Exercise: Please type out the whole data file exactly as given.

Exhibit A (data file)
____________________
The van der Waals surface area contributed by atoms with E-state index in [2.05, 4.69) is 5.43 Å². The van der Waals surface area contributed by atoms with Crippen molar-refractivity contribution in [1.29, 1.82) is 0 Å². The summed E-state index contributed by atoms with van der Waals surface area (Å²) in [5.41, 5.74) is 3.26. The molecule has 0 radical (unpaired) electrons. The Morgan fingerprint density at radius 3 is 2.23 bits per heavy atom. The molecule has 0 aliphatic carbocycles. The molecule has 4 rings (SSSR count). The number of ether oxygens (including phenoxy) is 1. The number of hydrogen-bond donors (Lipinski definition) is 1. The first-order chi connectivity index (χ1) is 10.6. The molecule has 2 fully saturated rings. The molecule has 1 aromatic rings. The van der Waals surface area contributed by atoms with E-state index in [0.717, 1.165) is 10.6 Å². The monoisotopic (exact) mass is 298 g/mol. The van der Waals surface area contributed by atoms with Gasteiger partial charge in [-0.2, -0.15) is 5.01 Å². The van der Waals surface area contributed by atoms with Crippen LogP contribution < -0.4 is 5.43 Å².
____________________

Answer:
The van der Waals surface area contributed by atoms with E-state index in [2.05, 4.69) is 5.43 Å². The van der Waals surface area contributed by atoms with Crippen molar-refractivity contribution in [1.29, 1.82) is 0 Å². The summed E-state index contributed by atoms with van der Waals surface area (Å²) in [5.41, 5.74) is 3.26. The molecule has 0 radical (unpaired) electrons. The Morgan fingerprint density at radius 3 is 2.23 bits per heavy atom. The molecule has 0 aliphatic carbocycles. The molecule has 4 rings (SSSR count). The number of ether oxygens (including phenoxy) is 1. The number of hydrogen-bond donors (Lipinski definition) is 1. The first-order chi connectivity index (χ1) is 10.6. The molecule has 2 fully saturated rings. The molecule has 1 aromatic rings. The van der Waals surface area contributed by atoms with E-state index in [0.717, 1.165) is 10.6 Å². The monoisotopic (exact) mass is 298 g/mol. The van der Waals surface area contributed by atoms with Gasteiger partial charge in [-0.2, -0.15) is 5.01 Å². The van der Waals surface area contributed by atoms with Crippen LogP contribution < -0.4 is 5.43 Å².